Joint dislocations

Joint Dislocations: Causes, Types, and Treatments

A joint dislocation occurs when two bones that form a joint become separated from each other. Joints are responsible for joining two or more bones in the body together and providing a support structure for movement of those bones. When a joint is forcibly separated, the individual can no longer move the affected area. Joint dislocations can be very painful and require medical attention to reset and heal.

Causes of Joint Dislocations

Joint dislocations can be caused by a variety of activities, including:

  • Falls
  • Car accidents
  • Sports injuries, such as football, basketball, and skiing
  • Direct blows to the joint
  • Twisting of the joint

Types of Joint Dislocations

Joint dislocations can occur in any joint, but the most common sites of dislocation are the shoulder, elbow, ankle, and hips. However, dislocations can also occur in the thumb, wrist, and fingers.

Treating Joint Dislocations

The first step in treating a joint dislocation is to stop the bleeding and minimize swelling and pain. This can be done through the application of ice to the affected area. In some cases, painkillers may be required. Once the bleeding and swelling have subsided, the joint will need to be put back into place, a process known as reduction. This is generally done through manipulation, although in some cases, a general anesthetic may be required. After the joint has been reduced, the joint needs to be immobilized by taping, splinting, or casting in order to allow it to heal properly.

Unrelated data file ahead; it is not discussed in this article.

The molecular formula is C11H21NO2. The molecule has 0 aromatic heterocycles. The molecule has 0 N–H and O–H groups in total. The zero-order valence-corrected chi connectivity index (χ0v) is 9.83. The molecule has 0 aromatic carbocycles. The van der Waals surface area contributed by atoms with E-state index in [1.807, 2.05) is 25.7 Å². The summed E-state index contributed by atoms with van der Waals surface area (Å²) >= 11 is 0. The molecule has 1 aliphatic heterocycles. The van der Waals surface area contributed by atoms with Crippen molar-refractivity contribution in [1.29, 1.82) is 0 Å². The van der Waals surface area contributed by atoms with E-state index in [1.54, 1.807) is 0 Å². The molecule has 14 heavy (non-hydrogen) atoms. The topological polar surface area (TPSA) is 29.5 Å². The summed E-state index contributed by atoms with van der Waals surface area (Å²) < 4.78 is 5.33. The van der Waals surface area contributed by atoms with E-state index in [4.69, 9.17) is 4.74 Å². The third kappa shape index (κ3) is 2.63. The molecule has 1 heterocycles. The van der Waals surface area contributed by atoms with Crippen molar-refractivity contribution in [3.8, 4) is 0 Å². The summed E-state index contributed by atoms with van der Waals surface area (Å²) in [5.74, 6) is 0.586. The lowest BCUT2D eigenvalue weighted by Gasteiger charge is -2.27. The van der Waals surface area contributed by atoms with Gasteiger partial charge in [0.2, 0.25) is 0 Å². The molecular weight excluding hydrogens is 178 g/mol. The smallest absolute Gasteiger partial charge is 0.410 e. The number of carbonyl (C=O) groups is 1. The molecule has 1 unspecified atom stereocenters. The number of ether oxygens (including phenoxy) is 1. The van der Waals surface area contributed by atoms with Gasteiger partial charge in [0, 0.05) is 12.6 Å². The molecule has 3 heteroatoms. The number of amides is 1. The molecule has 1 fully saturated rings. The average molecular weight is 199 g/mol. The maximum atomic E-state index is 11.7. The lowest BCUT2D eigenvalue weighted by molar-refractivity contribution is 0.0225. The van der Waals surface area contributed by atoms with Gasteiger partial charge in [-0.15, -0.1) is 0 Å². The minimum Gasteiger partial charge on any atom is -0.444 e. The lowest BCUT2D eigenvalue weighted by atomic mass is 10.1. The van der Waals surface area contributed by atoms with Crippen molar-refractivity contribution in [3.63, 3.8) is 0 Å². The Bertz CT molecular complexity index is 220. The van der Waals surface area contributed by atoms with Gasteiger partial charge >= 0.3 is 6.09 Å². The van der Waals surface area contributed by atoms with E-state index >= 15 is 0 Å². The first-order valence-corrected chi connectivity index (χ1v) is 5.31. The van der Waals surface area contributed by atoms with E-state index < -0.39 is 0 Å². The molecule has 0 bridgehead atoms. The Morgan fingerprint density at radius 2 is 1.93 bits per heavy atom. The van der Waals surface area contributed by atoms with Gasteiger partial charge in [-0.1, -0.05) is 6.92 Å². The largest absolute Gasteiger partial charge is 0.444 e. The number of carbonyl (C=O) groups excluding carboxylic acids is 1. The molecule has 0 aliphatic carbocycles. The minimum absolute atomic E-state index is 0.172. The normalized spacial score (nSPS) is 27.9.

Once the joint has healed, physical rehabilitation and exercise may be recommended in order to restore range of motion and increase the joint’s strength and endurance. Depending on the type of joint dislocation, the individual may require surgery to repair any damage that has occurred.